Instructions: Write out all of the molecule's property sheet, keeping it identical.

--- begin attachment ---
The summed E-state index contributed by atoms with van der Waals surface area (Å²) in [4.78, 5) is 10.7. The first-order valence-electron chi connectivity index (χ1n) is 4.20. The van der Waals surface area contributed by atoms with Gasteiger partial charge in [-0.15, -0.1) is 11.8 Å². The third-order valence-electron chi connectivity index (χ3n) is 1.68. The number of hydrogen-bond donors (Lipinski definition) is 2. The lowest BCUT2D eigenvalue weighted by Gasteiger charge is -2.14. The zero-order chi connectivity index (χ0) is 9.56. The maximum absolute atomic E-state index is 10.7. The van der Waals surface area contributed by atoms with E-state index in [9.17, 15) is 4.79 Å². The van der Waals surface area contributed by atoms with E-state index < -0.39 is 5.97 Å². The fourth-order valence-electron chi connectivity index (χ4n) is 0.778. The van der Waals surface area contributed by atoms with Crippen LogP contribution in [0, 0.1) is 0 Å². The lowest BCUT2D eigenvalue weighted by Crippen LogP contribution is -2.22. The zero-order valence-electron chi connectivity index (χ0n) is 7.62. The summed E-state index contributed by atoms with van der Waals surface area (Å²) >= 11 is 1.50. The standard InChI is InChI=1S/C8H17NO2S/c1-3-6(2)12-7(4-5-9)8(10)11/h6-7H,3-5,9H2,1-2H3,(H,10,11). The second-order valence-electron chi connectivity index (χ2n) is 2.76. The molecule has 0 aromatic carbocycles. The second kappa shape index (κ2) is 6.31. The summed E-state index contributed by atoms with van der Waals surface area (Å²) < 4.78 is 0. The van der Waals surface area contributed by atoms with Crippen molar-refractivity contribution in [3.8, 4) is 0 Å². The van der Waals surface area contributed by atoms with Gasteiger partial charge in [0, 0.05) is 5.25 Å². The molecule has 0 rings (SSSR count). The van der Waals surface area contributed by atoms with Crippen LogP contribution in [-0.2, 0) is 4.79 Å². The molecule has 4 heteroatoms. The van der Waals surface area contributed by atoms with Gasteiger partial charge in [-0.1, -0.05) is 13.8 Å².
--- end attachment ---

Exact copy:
The summed E-state index contributed by atoms with van der Waals surface area (Å²) in [4.78, 5) is 10.7. The first-order valence-electron chi connectivity index (χ1n) is 4.20. The van der Waals surface area contributed by atoms with Gasteiger partial charge in [-0.15, -0.1) is 11.8 Å². The third-order valence-electron chi connectivity index (χ3n) is 1.68. The number of hydrogen-bond donors (Lipinski definition) is 2. The lowest BCUT2D eigenvalue weighted by Gasteiger charge is -2.14. The zero-order chi connectivity index (χ0) is 9.56. The maximum absolute atomic E-state index is 10.7. The van der Waals surface area contributed by atoms with E-state index in [9.17, 15) is 4.79 Å². The van der Waals surface area contributed by atoms with E-state index < -0.39 is 5.97 Å². The fourth-order valence-electron chi connectivity index (χ4n) is 0.778. The van der Waals surface area contributed by atoms with Crippen LogP contribution in [0, 0.1) is 0 Å². The lowest BCUT2D eigenvalue weighted by Crippen LogP contribution is -2.22. The zero-order valence-electron chi connectivity index (χ0n) is 7.62. The summed E-state index contributed by atoms with van der Waals surface area (Å²) >= 11 is 1.50. The standard InChI is InChI=1S/C8H17NO2S/c1-3-6(2)12-7(4-5-9)8(10)11/h6-7H,3-5,9H2,1-2H3,(H,10,11). The second-order valence-electron chi connectivity index (χ2n) is 2.76. The molecule has 0 aromatic carbocycles. The second kappa shape index (κ2) is 6.31. The summed E-state index contributed by atoms with van der Waals surface area (Å²) < 4.78 is 0. The van der Waals surface area contributed by atoms with Crippen molar-refractivity contribution in [3.8, 4) is 0 Å². The van der Waals surface area contributed by atoms with Gasteiger partial charge in [0, 0.05) is 5.25 Å². The molecule has 0 rings (SSSR count). The van der Waals surface area contributed by atoms with Crippen LogP contribution in [-0.2, 0) is 4.79 Å². The molecule has 4 heteroatoms. The van der Waals surface area contributed by atoms with Gasteiger partial charge in [-0.1, -0.05) is 13.8 Å².